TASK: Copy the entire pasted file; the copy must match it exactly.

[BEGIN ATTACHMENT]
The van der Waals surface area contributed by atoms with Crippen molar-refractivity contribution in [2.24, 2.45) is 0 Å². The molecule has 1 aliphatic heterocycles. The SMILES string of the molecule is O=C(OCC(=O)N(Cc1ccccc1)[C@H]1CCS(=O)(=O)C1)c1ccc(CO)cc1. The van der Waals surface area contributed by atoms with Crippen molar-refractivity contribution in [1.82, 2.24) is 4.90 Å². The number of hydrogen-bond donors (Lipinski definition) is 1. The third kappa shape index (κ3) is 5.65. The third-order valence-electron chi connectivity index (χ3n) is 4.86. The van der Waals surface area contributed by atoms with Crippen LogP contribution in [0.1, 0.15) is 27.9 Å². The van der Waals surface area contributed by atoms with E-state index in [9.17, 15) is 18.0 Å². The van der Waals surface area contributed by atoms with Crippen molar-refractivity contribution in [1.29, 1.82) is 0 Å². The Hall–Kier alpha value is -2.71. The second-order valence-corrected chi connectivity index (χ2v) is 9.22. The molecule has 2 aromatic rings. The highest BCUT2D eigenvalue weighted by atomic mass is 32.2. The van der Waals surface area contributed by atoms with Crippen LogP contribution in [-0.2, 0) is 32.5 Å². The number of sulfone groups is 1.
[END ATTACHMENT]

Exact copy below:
The van der Waals surface area contributed by atoms with Crippen molar-refractivity contribution in [2.24, 2.45) is 0 Å². The molecule has 1 aliphatic heterocycles. The SMILES string of the molecule is O=C(OCC(=O)N(Cc1ccccc1)[C@H]1CCS(=O)(=O)C1)c1ccc(CO)cc1. The van der Waals surface area contributed by atoms with Crippen molar-refractivity contribution in [1.82, 2.24) is 4.90 Å². The number of hydrogen-bond donors (Lipinski definition) is 1. The third kappa shape index (κ3) is 5.65. The third-order valence-electron chi connectivity index (χ3n) is 4.86. The van der Waals surface area contributed by atoms with Crippen LogP contribution in [0.1, 0.15) is 27.9 Å². The van der Waals surface area contributed by atoms with E-state index in [9.17, 15) is 18.0 Å². The van der Waals surface area contributed by atoms with Crippen molar-refractivity contribution in [1.29, 1.82) is 0 Å². The Hall–Kier alpha value is -2.71. The second-order valence-corrected chi connectivity index (χ2v) is 9.22. The molecule has 2 aromatic rings. The highest BCUT2D eigenvalue weighted by atomic mass is 32.2. The van der Waals surface area contributed by atoms with Crippen LogP contribution in [-0.2, 0) is 32.5 Å². The number of sulfone groups is 1.